Whether you're a student or a full-time worker, you probably look forward to summer. Some folks plan a nice long vacation for themselves during these months, which certainly helps. Students get a break, too – at least from school. But, many students want to work during the summer, and they often have some flexibility in terms of where they live during this time. Some areas are much better than others for securing summer employment. So, it makes sense to do a bit of research before deciding where to land for the summer of 2016.
Despite the rising cost of tuition, college is still worth the time, effort, and investment. However, learning and growth can happen outside of the bounds of the traditional classroom environment, as well. A rising trend among students (President Obama's daughter Malia included), is to take a gap year before beginning college – a time to travel, have new experiences, learn new things, volunteer, and so on.
One of the biggest myths about professional women and success is that it's easier to get ahead in the workplace if you exhibit traditionally "masculine" qualities. Often these perceived traits include being assertive, confident, solution-focused, and ambitious. If it were true that men always behaved this way, and women never did, "think like a man" would be great career advice. But, there's one glaring flaw in that wisdom.
It's that time of year again: graduation season! The National Center for Education Statistics (NCES) estimates that more than 1.8 million relieved, exhausted, and exuberant college students are gearing up for graduation day this year. However, transitioning from college into the "real world" can leave many new grads feeling uncertain, lost, and a bit frightened as they take their first, tentative step in their lives as career professionals. If you're a new grad looking for a little guidance in what the heck to do now, here are four great ways to prepare for success.
You know the expression, "a healthy mind in a healthy body"? It's definitely true when it comes to work. Neglect your physical health, and you could wind up doing long-term damage to your career. Of course, it's sometimes hard to find time for self-care wellness rituals when you're busy at the office. But even if you don't have your boss's support (and you can't imagine that your employer will be rolling out nap pods anytime soon) there are still plenty of things you can do all on your own. Here are a few tips.
There's no recipe for success. What works for your career might not work for your neighbor's, and vice versa. But, there are a few things that most successful people do, regardless of their industry or goals, that help them achieve their dreams.
Benjamin Franklin was a lot cooler than most folks today realize, although back in his day he was wildly popular. (He was even an inadvertent trendsetter in France, starting a fad for hairstyles that resembled his fur cap.) He was the ultimate polymath, a passionate scientist, inventor, printer, writer, prankster, activist (please look into the story of Silence Dogood) and so much more. Among other things, Franklin invented bifocals, the lightning rod, and even swim fins, and we have him to thank for modern institutions we still rely upon today such as libraries, fire stations, and even daylight saving time. The contributions of this founding father are staggering, but perhaps it's his wisdom and his sayings that have ultimately made the greatest contribution to our society.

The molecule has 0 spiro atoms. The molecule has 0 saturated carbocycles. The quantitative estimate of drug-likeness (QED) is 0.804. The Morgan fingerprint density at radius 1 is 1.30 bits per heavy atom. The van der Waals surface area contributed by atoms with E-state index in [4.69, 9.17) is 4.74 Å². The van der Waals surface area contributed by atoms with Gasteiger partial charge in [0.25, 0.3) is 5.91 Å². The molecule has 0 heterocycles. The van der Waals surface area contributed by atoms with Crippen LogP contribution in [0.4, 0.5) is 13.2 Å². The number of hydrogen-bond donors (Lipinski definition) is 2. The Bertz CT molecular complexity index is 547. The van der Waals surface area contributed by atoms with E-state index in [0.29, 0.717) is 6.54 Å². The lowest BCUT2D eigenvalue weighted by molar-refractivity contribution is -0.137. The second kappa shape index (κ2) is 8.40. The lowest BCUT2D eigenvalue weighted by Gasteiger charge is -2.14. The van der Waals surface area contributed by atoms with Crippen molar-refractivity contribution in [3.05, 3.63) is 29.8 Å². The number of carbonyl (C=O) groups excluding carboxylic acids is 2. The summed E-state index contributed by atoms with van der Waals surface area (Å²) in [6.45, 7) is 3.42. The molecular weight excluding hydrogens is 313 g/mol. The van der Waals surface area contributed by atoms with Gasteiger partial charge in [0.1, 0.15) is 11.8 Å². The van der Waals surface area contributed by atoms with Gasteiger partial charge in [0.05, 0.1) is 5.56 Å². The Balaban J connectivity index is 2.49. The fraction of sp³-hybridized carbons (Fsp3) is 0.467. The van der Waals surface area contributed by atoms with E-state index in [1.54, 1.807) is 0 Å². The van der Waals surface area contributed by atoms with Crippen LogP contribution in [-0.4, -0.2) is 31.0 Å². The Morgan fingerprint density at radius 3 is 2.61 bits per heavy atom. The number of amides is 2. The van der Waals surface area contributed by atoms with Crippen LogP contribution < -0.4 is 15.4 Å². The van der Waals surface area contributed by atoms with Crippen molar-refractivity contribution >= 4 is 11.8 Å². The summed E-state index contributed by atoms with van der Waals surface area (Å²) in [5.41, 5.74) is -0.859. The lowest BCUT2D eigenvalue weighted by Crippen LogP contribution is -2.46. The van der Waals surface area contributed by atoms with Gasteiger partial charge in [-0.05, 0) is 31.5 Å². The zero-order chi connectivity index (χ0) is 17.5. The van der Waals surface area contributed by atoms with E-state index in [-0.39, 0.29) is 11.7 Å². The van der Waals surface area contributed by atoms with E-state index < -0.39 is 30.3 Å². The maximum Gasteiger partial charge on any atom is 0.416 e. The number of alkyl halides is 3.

We humans are a weird bunch, especially when it comes to our careers. If we want to lose weight or get in shape, then we get a gym membership and hire a personal trainer. If we go through a difficult time in our lives, then we hire a therapist for guidance. However, if we need help in our careers, we hardly ever think to hire a career coach – but why? Read on to find out why having a career coach on your side can make all the difference in your career.
It's a debate about as old as the proliferation of "culture" in office life: is it worth taking a pay cut to work for a "cool" employer, or even just an employer that lets you be cool on your own time? This question is asked all over the internet, and is something Forbes' Liz Ryan addressed last week in one of her columns. Ryan writes, "You get to decide where to spend your time and energy." But where's the best place to do that – the company that pays more, or the company that seems fun and/or allows you to have a life outside of work?
In less than 10 years, millennials are expected to make up about 75 percent of the workforce. They are already the majority – millennials are currently the largest generation in the U.S. labor force. As a result, some organizations are wisely deciding that it might be in their best interest to get to know this group a little bit better. Understanding how millennials view themselves, their futures, and the current career landscape can help both workers and organizations find ways to accommodate and maximize the power of this dynamic generation of workers. If you are a millennial, it's interesting to think about how your generation is currently being characterized and understood.